If we don't know where we are going, then we will end up nowhere. It's time to define some long-term, mid-term and short-term business goals, and development goals accordingly. There needs to be some roads defined that leads us towards those goals. We need roadmaps, with milestones along the way. When *that is all defined* and all *crystal clear*, when everyone (MorphOS developers and community) knows the path that lies before us, then there will be no problems in releasing progress reports, ETA's, etc. The "nagging" about "when is it done" (and what will that be?) will stop in an instant. Also, there needs to be a general internal agreement on the objectives, and some carefully planned, disciplined work towards the goals. Then one can start talking about *a team* instead of a collection of individuals doing scattered ad-hoc work wherever (and whenever) they feel like it. And it's time to realize that this is not a one-man show (or "a few men show"); building a platform takes the involvement of a *community*! MorphOS is very lucky to have one (a pretty unique thing for a new OS, which perhaps can turn out to become the difference between success or failure). Make use of this fact!

    A developer of some embedded application needs tools and components in order to put it all together. One business idea for MorphOS could be to center around this fact. If that developer can be offered a hardware design (open or closed), a firmware/hal, as well as OS (or components of it) and other software, in an attractive and supportive way, then it could be a way ahead?

    Correct me if I'm wrong here, but in the FPGA industry, isn't it like this, that there are providers of hardware, of software development tools, and then there are providers of IP (many which are third party) consisting of a wide range of pre-made "cores" with various functions? A developer can pick what he wants and put it in his shopping cart, and then check out and get down to business. AFAIK, third party IP is offered pretty much in the same space as the rest of the tools, which is a great thing, and maybe this whole idea could be applied to MorphOS as well?

    Say you would want to create a info-kiosk or in-store display/demo unit. You could start by putting a check-mark on the Efika (or an offspring, which will be essentially the same thing from a technical point of view) and the Genesi HAL/OF. And what if you then could choose from a "smörgåsbord"/buffé of MorphOS components (from a collection of the whole desktop OS) as well as third party software; you would of course start with checking-off the MorphOS core (the kernel, dos, basic libs, whatever "the core" might be), then a check-mark at AHI, perhaps some datatypes or "Krashan equalents", and end with Hollywood (the device should run a stand-alone Hollywood player). You are creating a recepie databank for use in grocery stores. Here you would likely need MUI and TurboPrint as well, but probably not AHI. A small footprint Internet terminal (like this for instance) for use on train stations, internet cafés, etc, would need a TCP stack, a set of Internet applications (including java, flash, etc). Various options of licenses are prepared ahead, so it's just to pick and choose.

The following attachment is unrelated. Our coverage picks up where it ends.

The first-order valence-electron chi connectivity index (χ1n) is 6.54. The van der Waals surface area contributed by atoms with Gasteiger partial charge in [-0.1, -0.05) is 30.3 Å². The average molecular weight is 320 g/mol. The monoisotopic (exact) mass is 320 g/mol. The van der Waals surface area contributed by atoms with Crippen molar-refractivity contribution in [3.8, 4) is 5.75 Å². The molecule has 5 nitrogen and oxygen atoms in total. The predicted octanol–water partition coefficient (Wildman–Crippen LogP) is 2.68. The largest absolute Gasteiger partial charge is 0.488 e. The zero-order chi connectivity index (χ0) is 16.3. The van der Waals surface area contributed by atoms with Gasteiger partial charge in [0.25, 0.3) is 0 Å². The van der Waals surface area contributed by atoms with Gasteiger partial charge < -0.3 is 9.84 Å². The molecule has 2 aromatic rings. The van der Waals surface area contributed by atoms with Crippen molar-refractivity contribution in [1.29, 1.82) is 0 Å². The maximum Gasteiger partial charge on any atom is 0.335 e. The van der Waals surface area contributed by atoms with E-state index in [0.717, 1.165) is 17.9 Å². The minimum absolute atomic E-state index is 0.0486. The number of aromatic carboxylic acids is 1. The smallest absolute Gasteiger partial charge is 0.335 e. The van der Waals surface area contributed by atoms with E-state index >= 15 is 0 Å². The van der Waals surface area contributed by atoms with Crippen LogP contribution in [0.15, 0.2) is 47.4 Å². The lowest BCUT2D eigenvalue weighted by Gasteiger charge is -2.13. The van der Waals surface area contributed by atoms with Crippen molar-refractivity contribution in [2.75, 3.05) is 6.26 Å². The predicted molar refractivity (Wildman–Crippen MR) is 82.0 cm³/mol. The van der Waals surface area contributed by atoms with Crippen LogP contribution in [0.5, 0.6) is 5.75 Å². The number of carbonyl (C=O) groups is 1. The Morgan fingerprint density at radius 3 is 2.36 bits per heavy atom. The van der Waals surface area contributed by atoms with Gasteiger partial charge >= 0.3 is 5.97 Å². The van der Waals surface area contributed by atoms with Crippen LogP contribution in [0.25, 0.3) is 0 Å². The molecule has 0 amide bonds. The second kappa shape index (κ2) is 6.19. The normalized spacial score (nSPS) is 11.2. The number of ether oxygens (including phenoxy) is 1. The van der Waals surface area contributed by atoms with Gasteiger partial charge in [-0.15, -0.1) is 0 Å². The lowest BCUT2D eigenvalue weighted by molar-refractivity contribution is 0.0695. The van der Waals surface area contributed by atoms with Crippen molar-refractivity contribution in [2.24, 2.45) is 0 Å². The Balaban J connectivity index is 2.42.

Anyway, that was just *one* idea, only brainstorming here. But no matter the way you may go with this, you will *have* to open up MorphOS for business. It's time to change focus and bring in some business developer into the game, or at least present a clear vision/ambition/strategy of doing so. Developers should be separated from the business process and focus on what they knows best - developing. Business people should be brought in to build up a business. MorphOS ownership situation (including new components, old components and their past and current stakeholders) should be established formally and communicated in a crystal clear way. This includes (but not exclusively) documenting GPL dependencies, or other licenses, also with third party developers and "investors" that has contributed in the past (no "Henes", this is not evil, and I am *not* claiming that MorphOS is illigal now). Ultimately, the full rights to all IP should be brought under full control of the umbrella company "MorphOS Inc" (which, by all means, could be owned by MorphOS developers as I said above), where it will reside from there on, completely independent of any developer. This will be the only way of ensuring waterproof safety of the project and a stable evolution; ie that we won't see another "Gerber thing" in the future (where people simply quit and takes their IP with them, leaving a hole of void), or that some "team members" decides that they don't like certain people and won't allow the use of "their" software for certain projects. One can say that this is taking a step to a higher, more professional ground, where *business* is the focus. But most of all, this will be an important step of making MorphOS "licensable". Entrepreneurs wanting to license MorphOS should only have to turn to *one entity*, who has the full ownership and full power of granting any kind of licenses that suits the progress and evolution of MorphOS the best (completely independent of individual developers). A complete infrastructure for this should also be put in place. But for any of this to happen, if MorphOS should go *anywhere*, there must also be some goals/visions established, roadmaps covering how to get there, with milestones for progress reports. Then there has to be some disciplined teamwork, focused completely on taking the OS to those goals. Of course, there has to be frequent and crystal clear communication regarding this, and *everything* above (this entire post). And yes "bigfoot", a *webpage* would be a very good way to do this.

    All this needed to happen yesterday.

    MorphOS is Amiga done right! :-)
    MorphOS NG will be AROS done right! :-)
  • »30.03.06 - 16:24